7. The resurrection (see Resurrection of Christ) is thus God’s demonstration that the claims made during the ministry, which reached their climax on the cross, were true. ‘We had hoped’, said the disciples on the road to Emmaus, ‘that he was the one who was going to redeem Israel’ (Lk. 24:21), with the implication ‘but we were wrong: he was crucified’. The resurrection demonstrates that they had been right all along, and that the cross, so far from being the failure of Jesus’ messianic mission, was its crowning achievement.
In the light of Jewish expectation a non-physical resurrection would be a contradiction in terms. At the same time, the Jews expected the resurrection of all the righteous dead at the end of time, not that of one man within continuing human history, so that Jesus’ resurrection took its place within the over-all remoulding of the current expectation of God’s kingdom. That which had been glimpsed in his ministry (a renewed world order, and a renewed people of God which all were summoned to join) had been brought to actualization. It was left to Jesus’ followers, empowered by his Spirit, to implement his achievement by means of world-wide mission, exploring its implications in worship and theological reflection.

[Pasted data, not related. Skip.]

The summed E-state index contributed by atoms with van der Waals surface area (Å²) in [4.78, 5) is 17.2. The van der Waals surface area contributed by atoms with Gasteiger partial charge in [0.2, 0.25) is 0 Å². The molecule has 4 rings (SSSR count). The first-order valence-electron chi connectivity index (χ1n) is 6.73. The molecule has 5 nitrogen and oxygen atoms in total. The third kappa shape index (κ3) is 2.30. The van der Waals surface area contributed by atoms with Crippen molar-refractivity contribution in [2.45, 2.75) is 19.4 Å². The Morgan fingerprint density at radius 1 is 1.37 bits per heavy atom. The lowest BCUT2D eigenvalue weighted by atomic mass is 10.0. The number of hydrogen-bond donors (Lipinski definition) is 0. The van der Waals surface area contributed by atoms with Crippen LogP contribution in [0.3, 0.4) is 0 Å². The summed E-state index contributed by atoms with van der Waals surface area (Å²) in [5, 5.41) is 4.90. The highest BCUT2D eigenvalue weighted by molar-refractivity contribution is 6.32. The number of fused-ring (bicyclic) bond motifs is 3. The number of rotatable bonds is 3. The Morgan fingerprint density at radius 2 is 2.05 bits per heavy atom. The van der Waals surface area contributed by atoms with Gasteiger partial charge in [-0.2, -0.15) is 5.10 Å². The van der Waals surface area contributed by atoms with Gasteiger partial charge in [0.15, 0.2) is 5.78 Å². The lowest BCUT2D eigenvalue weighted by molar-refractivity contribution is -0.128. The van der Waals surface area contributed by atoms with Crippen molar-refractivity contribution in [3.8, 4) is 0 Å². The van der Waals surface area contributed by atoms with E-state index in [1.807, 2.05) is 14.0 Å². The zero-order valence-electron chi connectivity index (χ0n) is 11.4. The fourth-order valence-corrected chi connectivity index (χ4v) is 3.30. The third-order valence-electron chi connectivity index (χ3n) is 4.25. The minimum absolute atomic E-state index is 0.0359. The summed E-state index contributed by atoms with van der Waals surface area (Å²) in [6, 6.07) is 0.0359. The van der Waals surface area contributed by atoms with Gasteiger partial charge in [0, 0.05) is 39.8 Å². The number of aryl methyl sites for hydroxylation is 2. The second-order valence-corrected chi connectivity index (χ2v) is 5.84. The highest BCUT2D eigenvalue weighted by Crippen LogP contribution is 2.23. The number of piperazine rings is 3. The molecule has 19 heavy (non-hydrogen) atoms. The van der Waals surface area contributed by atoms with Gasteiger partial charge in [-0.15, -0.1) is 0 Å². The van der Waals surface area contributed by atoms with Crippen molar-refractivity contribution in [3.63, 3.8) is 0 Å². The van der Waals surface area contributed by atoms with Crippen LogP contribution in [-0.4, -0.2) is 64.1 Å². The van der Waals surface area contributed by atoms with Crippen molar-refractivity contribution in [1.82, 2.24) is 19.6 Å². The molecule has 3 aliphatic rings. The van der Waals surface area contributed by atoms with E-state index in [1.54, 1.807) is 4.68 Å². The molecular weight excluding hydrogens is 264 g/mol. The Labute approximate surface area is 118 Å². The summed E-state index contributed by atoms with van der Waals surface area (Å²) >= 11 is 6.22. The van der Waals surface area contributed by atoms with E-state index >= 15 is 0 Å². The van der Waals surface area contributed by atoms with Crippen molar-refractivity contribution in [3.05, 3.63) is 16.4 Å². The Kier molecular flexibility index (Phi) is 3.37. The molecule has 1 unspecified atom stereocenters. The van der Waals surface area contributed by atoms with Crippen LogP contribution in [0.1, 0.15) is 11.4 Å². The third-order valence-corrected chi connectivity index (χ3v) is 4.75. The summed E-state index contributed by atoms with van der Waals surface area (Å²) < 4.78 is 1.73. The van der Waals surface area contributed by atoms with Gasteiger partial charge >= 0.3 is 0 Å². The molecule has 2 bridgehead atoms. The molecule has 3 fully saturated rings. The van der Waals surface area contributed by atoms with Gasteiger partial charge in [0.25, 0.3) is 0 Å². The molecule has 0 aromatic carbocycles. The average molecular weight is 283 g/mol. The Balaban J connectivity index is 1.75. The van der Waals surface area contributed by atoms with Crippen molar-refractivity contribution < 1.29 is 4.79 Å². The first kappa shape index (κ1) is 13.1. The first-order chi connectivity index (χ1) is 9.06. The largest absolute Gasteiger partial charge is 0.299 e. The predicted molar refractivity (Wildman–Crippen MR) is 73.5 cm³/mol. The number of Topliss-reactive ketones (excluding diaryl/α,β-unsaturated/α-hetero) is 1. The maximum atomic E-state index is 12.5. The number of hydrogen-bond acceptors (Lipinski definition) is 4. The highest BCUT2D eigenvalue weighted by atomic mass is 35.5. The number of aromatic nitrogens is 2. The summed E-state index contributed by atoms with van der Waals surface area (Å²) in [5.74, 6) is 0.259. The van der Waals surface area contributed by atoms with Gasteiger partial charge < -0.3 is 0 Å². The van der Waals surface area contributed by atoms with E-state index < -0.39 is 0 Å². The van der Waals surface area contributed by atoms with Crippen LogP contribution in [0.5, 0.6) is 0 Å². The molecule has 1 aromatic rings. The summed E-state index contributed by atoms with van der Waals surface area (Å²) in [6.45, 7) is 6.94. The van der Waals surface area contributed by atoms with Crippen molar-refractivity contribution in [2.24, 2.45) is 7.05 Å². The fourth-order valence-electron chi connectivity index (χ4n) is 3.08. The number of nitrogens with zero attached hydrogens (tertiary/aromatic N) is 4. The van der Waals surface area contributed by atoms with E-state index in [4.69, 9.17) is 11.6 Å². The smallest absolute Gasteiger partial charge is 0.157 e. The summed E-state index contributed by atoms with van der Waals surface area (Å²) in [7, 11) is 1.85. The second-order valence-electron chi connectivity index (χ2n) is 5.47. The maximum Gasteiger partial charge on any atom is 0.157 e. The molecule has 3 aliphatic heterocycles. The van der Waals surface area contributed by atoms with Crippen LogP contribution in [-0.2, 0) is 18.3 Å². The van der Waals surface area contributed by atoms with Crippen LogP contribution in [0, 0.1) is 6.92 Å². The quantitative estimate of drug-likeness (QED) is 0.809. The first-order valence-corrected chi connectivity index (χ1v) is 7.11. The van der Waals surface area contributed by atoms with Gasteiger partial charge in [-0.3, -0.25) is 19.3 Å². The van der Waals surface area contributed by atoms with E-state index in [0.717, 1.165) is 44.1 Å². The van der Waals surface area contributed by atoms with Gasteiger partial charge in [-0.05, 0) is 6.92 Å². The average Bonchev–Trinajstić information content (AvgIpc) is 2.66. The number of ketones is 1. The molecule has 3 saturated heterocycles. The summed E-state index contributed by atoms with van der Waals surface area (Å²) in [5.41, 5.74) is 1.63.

- Bammel and C. F. D. Moule (eds.), Jesus and the Politics of His Day (Cambridge, 1984)
- M. Borg, Conflict, Holiness and Politics in the Teachings of Jesus (New York and Toronto, 1984)
- J. W. Bowker, Jesus and the Pharisees (Cambridge, 1973)
- G. B. Caird, Jesus and the Jewish Nation (London, 1965)
- A. E. Harvey, Jesus and the Constraints of History (London, 1982)
- B. F. Meyer, The Aims of Jesus (London, 1979)
- J. M. Robinson, A New Quest of the Historical Jesus (London, 1959)
- E. P. Sanders, Jesus and Judaism (London, 1985)
- E. Schillebeeckx, Jesus: An Experiment in Christology (ET, London, 1979)
- A. Schweitzer, The Quest of the Historical Jesus (ET, London, 1954)
- G. Vermes, Jesus the Jew (London, 1973)